Thursday, January 12, 2006

Two obligatory cents on James Frey

This whole James Frey thing is crazy. Craziest of all is Random House’s offering refunds to people who are so incensed over The Smoking Gun’s accusations that they want their money back; that’s an extremely reactionary position to take. No one kvetched at MGM when Michael Moore’s Bowling for Columbine was proved to have played fast and loose with the facts... and he still has a Best Documentary Oscar to show for it.

Two camps have formed over this, with both arguing over what the definition of a “memoir” entails. One, espoused by Frey’s publishers and The Oprah herself, is that a memoir is naturally subject to embellishment, invention and/or reinterpretation of past events, and that A Million Little Pieces’ strength lies in its depiction of overcoming substance addiction and its message of redemption. The opposing camp argues that a memoirist is duty-bound to be as factual and objective as any journalist is. Nicholas Christopher, for example, told the AP that “he was troubled by the view, advanced by some, that readers ‘expect’ facts to be occasionally distorted in a memoir. ‘Yes, we do that sometimes — it's called a novel,’ he said.”

Oprah’s probably the real target here. In all likelihood, Frey dashed off this heavily fictionalized take on his struggles with addiction without ever actually believing anyone would ever read it. Then, of course, the thing takes off like a rocket and he has to cover his ass. I doubt the brouhaha would have been this intense if it didn’t have one of those book-club logos plastered on the front cover. Winfrey’s book club has engendered a hell of a lot of bad blood in the literary community, and many of the attacks on Frey have taken on the distinct tone of opportunism. They’re going after Frey for misrepresenting himself, sure, but Her Oprahness is whose head they’re really jonesing for.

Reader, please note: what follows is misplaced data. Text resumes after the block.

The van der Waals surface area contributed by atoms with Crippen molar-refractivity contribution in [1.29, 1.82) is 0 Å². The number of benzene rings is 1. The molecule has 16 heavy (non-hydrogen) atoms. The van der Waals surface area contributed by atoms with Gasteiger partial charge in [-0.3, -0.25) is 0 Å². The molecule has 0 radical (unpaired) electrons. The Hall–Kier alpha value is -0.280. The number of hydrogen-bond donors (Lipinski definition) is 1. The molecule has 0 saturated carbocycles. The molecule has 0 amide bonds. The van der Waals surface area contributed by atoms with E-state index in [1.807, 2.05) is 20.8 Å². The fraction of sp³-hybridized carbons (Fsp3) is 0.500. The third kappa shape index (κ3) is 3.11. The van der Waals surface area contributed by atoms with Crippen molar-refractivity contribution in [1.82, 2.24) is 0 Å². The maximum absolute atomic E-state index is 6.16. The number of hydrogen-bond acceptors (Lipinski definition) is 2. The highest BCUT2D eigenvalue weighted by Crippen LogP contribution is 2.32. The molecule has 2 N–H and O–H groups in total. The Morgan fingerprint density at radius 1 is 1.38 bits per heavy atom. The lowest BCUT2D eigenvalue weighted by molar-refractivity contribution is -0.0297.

But while we’re on the subject of defining what is or is not permissible in a particular form of writing, let’s take a look at the report which started it all. The Smoking Gun has long been a highly opinionated muckracking online publication that’s barely a step or two above a supermarket tabloid; they report celebrity arrests and things of that nature with the same salacious breathlessness. To start with, many of their “revelations” take on the uncomfortable form of character assassination. If journalism is supposed to be fair, balanced and objective, the investigative report fails consistently; Frey is a target and they don't pretend otherwise. There’s a tremendous amount of valuable investigative reporting in the piece, yes, but more often than not it tends to be cloaked in the dogmatic verbiage of gossip columns, with nary a single individual willing to be credited with authorship for the piece to begin with.

Here’s another thing that’s absolutely true: You cannot trust a drug addict. The Frey mess reminds me of that bit from Fear and Loathing in Las Vegas where good old Dr. Gonzo says that you can turn your back on a friend, but you can never turn your back on a drug. An addictive personality still has the same craving for attention and reassurance, regardless of whether or not they’re using; they’ll shuck, jive and lie their asses off for the rest of their days, because the itch never goes away. They’ll charm you and tell you what you want to hear, because that’s what they do. I can’t begrudge anyone for feeling a little cheated by Frey’s admissions, and, truthfully, his magnanimous posturing as a poster boy for redemption often seems disingenuous. But that’s the problem when you try to separate the man from the message; more often than not, you end up with two different and contradictory things. Such is life.

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